How can we provide the best circumstances for our kids? The new Oikos Early View paper “Adaptive transgenerational plasticity in the perennial Plantago lanceolata” , by Vit Latzel and co-workers, deals with this issue – in plants. Read Vit’s story here:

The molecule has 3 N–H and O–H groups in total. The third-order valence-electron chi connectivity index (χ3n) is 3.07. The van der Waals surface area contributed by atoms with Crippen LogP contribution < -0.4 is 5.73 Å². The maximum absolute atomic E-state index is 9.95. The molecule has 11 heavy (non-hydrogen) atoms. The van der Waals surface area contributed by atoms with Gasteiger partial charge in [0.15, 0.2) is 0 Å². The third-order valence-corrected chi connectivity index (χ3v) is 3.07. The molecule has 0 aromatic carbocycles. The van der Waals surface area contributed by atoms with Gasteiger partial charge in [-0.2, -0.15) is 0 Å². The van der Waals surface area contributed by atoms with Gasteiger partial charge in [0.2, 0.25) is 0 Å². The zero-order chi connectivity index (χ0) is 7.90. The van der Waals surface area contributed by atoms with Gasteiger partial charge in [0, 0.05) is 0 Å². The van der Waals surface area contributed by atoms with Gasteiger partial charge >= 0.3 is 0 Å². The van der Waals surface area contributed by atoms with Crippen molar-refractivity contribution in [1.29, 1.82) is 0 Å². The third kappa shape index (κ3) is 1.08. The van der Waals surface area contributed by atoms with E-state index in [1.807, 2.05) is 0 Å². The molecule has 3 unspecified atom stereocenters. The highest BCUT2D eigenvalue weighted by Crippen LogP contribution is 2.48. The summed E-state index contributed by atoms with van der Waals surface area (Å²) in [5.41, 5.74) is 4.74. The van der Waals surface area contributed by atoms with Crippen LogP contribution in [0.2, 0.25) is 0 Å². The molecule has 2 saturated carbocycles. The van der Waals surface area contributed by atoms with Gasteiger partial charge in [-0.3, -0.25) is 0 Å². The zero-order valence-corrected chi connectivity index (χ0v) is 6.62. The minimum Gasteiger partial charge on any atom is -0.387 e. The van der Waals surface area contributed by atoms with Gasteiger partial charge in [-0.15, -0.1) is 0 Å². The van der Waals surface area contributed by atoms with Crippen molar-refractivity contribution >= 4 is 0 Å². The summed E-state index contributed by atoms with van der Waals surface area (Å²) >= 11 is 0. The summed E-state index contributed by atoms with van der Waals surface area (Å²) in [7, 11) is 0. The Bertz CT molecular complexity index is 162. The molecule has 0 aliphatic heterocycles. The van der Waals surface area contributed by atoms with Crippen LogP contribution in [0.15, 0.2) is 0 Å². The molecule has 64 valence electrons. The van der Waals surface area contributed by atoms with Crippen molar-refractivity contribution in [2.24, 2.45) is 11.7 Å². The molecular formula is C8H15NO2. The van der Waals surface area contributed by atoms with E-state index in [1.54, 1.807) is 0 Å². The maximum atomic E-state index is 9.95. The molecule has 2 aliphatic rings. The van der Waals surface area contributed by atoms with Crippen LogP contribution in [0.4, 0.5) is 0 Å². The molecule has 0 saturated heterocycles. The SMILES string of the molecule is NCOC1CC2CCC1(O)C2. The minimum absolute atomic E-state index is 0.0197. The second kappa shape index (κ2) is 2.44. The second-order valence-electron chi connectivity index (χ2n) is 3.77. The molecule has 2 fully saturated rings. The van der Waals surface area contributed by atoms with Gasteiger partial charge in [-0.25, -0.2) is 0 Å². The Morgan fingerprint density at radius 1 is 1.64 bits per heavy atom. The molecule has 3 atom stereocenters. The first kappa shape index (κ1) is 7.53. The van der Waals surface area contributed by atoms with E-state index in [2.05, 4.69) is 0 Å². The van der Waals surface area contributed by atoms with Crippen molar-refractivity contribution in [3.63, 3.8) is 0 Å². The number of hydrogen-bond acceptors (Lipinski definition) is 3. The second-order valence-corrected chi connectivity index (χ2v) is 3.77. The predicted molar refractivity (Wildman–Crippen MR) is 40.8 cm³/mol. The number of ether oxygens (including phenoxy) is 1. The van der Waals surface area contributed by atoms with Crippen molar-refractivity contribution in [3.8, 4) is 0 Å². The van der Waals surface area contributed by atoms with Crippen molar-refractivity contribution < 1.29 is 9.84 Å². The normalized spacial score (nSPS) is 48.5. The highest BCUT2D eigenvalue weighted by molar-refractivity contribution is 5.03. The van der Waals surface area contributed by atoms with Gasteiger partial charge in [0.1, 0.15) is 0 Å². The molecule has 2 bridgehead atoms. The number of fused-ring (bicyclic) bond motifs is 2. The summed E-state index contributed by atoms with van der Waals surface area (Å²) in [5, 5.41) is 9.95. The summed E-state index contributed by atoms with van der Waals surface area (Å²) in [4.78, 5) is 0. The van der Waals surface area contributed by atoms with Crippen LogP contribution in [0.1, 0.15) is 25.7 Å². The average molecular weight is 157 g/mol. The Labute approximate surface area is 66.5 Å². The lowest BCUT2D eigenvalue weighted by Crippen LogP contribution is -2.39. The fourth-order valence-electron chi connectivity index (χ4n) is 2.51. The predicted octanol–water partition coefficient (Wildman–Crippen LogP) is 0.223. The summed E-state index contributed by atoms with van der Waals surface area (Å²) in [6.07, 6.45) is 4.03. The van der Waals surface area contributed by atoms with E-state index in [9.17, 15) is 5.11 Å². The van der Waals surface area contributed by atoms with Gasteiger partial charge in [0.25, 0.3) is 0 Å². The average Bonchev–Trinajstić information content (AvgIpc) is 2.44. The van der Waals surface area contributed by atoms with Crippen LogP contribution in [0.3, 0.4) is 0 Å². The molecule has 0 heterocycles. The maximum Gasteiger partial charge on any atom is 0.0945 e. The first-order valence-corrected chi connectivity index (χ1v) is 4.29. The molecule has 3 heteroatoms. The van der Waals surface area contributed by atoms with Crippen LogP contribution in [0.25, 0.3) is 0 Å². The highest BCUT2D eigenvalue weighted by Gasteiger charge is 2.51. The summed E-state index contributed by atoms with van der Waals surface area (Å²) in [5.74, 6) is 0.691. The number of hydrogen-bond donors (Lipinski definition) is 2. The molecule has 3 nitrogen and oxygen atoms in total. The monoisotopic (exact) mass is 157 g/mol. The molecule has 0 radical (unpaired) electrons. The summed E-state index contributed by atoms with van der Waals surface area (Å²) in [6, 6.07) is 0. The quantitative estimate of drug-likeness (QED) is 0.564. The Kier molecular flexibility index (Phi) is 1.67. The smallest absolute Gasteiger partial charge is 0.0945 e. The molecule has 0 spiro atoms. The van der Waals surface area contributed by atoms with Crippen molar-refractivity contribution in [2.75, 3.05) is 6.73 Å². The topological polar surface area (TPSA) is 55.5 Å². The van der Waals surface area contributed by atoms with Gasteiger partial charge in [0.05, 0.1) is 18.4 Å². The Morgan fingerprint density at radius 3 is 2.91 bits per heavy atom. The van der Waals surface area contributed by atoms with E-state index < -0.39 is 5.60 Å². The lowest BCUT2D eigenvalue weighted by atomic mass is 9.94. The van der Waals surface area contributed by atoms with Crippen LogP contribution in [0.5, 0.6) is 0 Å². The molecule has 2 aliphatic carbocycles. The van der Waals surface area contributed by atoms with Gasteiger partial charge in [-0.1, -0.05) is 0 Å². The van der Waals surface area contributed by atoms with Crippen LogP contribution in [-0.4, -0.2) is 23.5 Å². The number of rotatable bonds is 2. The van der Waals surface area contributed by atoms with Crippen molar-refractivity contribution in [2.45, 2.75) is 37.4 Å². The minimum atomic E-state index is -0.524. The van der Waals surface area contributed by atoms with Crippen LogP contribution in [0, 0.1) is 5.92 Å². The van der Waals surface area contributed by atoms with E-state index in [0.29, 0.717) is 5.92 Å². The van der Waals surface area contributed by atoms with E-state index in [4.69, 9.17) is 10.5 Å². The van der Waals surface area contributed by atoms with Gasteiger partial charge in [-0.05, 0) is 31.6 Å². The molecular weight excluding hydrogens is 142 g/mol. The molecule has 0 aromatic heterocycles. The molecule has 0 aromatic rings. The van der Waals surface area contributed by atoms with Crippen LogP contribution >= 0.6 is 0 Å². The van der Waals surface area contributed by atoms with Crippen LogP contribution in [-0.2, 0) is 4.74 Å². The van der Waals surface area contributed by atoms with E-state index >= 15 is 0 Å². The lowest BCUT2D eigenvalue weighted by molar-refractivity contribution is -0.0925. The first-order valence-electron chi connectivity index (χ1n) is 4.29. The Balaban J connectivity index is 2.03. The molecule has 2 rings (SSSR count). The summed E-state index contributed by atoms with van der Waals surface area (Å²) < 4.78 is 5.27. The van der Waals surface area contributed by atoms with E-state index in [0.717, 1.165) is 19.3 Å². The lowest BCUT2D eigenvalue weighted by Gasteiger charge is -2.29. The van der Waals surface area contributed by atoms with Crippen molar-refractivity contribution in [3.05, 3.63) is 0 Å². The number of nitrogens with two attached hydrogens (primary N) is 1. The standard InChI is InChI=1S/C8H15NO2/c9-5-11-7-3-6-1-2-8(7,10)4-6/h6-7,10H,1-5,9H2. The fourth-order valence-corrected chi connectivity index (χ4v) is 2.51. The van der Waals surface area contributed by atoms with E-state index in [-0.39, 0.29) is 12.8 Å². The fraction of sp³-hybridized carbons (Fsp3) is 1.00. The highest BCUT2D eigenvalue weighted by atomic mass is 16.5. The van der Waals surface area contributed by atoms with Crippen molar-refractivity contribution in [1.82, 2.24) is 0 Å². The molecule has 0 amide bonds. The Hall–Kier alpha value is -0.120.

Imagine that you have to live your whole long life in one spot and that your kids, for whom you cannot even choose the father, will then live very close to you without the possibility of them finding a better environment. How can you best provide for them and make their lives at least slightly easier? This is exactly the challenge that many cross-pollinated long-lived plants must face. Luckily for some mothers, it seems that they can prepare offspring for the environment that they will be facing – giving them an advantage over unprepared competitors. They could do this through the mechanism known as adaptive maternal effects or adaptive transgenerational plasticity. However, rigorous demonstrations of this have been surprisingly rare, probably because appropriate experiments are difficult to conduct and/or the wrong traits have been measured. We did a straightforward experiment on the common perennial Plantago lanceolata (ribwort plantain), testing whether offspring grown in the same level of nutrient availability as their mothers were more successful than offspring grown in a non-maternal environment. Unlike other studies, we considered total carbon storage in roots as the measure of offspring success, because, in contrast to fitness estimates based on single-year fecundity, storage amounts accurately indicate long-term success of polycarpic perennials across several seasons. We found that offspring took an advantage of maternal environmental nutrient levels where they accumulated significantly more carbohydrates than those grown in non-maternal environments. This adaptive transgenerational plasticity was consistent across maternal genotypes and was not affected by climatic fluctuations during offspring development. Our work suggests that adaptive transgenerational plasticity is common in Plantago lanceolata. We also believe that if appropriate estimates of plants success are considered, similar transgenerational adaptive plasticity can likely be found in many other perennial species, and that transgenerational modification of storage dynamics in perennial plants can contribute to their ecological variation.